I'd say not more than a table spoon (around 15ml), maybe a little more if you feel your eggs are sticking; you need to experiment, but I think you should use as little as possible. Use oil (or other fat) to help crisp up the egg. Butter will work better for scrambled eggs (IMO).


16

While pouring a caustic chemical on your non-stick and scraping it with hard plastic didn't so your coating any favors it was very likely already damaged. How this damage came to be is impossible to say exactly, but here's some ways it could have happened: Overheating: non-stick coatings have become more durable but they still aren't indestructible. Non-...


15

You say In the advertisements the chefs just swirl the mussels, shrimps, and octopus pieces around and produce some tasty browned pieces That's like saying "When I watch Bob Ross, he just puts paint on the brush, then moves the brush on the canvas, and a landscape emerges. I tried it and no landscape came out." What you are missing is not ...


15

An important element to cooking fish is the quality of the fish itself. Many fish processors use sodium tripolyphosphate (STPP) to preserve the fish. Unfortunately this also makes the fish absorb water. What you end up cooking is a "balloon" filled with water. As soon as the proteins begin shrinking, the excess water is expelled quickly which ...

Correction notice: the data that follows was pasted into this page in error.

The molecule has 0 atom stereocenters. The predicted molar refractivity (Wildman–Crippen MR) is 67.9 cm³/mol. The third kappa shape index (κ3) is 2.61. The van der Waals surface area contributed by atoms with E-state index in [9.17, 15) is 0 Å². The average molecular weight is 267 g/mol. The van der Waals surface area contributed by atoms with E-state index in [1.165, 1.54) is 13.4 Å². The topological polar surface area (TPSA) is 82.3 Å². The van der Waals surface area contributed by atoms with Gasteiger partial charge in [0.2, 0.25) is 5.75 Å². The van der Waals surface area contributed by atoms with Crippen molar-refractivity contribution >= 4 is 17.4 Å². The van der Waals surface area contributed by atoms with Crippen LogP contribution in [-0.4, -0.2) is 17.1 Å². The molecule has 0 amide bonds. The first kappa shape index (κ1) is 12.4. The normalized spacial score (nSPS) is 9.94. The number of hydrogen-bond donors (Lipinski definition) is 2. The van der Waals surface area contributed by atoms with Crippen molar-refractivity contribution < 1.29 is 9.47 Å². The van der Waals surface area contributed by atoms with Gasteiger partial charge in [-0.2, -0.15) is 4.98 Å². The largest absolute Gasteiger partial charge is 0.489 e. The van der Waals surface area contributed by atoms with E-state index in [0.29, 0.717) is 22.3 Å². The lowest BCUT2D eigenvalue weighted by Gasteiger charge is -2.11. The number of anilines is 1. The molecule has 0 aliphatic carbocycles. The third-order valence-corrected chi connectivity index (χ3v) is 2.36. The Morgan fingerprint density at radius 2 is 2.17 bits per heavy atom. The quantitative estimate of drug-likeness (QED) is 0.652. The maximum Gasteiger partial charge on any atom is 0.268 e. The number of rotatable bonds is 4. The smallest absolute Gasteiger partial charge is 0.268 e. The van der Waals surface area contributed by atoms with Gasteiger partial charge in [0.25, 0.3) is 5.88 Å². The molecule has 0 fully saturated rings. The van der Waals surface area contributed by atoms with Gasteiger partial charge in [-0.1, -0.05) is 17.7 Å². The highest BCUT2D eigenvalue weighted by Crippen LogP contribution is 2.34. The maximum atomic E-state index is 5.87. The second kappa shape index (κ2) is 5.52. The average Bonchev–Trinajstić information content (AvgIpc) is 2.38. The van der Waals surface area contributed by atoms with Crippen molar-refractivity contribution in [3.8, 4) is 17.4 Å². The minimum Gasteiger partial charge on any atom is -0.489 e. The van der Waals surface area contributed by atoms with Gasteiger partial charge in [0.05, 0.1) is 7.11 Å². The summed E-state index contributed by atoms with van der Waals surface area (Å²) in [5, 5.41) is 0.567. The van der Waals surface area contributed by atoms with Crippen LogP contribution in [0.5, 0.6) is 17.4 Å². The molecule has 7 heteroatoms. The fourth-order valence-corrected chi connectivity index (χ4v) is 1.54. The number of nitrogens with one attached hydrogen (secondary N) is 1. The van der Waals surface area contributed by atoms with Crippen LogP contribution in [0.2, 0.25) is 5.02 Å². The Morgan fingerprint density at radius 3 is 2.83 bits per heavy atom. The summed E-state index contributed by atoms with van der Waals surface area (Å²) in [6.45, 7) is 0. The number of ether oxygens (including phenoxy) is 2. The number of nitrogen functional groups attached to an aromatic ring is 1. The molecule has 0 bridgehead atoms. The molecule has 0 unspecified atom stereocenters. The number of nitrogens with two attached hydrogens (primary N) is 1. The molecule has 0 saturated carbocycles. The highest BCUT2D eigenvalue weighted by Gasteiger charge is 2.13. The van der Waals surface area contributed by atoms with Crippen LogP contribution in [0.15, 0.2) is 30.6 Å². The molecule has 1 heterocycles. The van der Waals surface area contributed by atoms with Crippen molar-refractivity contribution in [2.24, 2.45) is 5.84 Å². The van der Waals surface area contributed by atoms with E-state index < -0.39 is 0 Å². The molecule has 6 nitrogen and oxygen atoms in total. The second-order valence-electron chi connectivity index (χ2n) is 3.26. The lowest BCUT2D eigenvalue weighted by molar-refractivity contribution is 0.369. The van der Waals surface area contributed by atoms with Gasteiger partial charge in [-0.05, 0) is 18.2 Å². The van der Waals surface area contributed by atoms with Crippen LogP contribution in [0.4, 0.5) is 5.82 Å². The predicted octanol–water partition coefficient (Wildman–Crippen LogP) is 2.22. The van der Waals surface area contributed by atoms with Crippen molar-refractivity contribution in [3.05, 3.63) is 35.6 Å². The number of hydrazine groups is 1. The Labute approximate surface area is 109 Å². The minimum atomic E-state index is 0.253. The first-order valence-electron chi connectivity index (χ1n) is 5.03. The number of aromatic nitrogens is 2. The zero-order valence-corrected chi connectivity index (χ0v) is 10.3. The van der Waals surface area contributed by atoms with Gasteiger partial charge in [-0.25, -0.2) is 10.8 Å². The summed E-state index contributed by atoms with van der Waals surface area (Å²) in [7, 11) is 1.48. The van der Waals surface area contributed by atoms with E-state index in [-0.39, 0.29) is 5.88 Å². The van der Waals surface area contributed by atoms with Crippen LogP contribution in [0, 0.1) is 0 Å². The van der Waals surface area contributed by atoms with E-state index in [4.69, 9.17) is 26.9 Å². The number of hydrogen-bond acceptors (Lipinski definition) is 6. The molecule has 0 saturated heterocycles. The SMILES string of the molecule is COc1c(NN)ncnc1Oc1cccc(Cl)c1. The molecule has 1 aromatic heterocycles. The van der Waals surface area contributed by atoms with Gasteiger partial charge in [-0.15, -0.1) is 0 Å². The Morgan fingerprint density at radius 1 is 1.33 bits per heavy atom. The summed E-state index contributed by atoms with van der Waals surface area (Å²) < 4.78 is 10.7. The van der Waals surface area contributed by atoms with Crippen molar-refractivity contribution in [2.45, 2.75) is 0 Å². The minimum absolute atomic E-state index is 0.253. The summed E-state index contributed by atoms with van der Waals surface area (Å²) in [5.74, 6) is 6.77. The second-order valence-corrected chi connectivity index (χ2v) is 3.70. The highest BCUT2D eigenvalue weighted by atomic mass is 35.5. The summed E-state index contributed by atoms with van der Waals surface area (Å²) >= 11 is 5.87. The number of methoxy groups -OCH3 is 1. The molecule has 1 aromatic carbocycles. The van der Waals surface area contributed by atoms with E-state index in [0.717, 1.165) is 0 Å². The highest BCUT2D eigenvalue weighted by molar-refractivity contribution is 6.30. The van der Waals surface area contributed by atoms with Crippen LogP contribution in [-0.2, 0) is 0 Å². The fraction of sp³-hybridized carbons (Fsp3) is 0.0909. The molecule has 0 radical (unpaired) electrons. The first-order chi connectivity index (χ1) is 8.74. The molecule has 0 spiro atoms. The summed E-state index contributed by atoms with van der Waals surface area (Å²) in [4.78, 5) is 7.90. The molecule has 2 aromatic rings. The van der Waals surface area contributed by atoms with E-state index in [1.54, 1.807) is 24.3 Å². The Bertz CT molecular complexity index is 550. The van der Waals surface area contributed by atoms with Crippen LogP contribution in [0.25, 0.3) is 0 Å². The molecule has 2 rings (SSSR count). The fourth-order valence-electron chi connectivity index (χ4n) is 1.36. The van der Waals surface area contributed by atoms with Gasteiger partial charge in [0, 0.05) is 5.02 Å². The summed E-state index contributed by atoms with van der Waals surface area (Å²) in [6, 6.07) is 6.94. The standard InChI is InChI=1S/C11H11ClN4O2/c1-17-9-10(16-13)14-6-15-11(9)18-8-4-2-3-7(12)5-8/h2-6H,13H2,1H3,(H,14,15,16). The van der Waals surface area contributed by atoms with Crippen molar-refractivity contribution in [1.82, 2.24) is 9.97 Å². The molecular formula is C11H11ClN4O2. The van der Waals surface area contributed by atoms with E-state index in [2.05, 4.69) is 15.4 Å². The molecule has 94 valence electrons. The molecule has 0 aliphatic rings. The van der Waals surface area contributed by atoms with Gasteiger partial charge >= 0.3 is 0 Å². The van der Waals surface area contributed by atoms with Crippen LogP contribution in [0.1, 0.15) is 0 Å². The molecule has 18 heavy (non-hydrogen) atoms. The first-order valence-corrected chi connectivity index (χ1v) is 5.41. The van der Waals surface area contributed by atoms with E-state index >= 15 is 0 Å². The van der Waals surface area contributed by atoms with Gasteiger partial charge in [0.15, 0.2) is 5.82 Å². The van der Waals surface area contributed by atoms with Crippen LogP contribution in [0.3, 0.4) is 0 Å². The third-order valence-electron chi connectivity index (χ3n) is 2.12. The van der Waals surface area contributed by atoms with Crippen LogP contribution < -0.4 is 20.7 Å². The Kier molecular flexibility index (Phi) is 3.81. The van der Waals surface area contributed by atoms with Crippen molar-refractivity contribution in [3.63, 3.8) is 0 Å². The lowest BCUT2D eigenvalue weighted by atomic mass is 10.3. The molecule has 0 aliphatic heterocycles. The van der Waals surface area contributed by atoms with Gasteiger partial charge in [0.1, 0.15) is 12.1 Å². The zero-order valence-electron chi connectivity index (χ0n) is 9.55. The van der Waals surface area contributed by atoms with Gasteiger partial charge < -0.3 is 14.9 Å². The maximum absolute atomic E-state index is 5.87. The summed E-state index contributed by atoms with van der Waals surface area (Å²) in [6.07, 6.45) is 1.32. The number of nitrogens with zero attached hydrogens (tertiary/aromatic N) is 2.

14

I've usually found Bison Burgers, and other things made from Bison to be "drier" than it's beef cousin. Try, instead, a high-heat quick sear - no more than 30-45 seconds on each side, and then finish in the oven at a lower temperature. Let your pan heat up as hot as it can go before dropping in your steak. Cast iron is best for this since it'll lose less ...


14

You've cut your onions too large for them to crisp up. Onions hold so much moisture that if you leave them in large pieces, the middle can only get up to steaming temperatures, while the outside edges cook more quickly and burn. As I mentioned in my answer to another question about frying onions, for instructions on making crispy onions, I recommend looking ...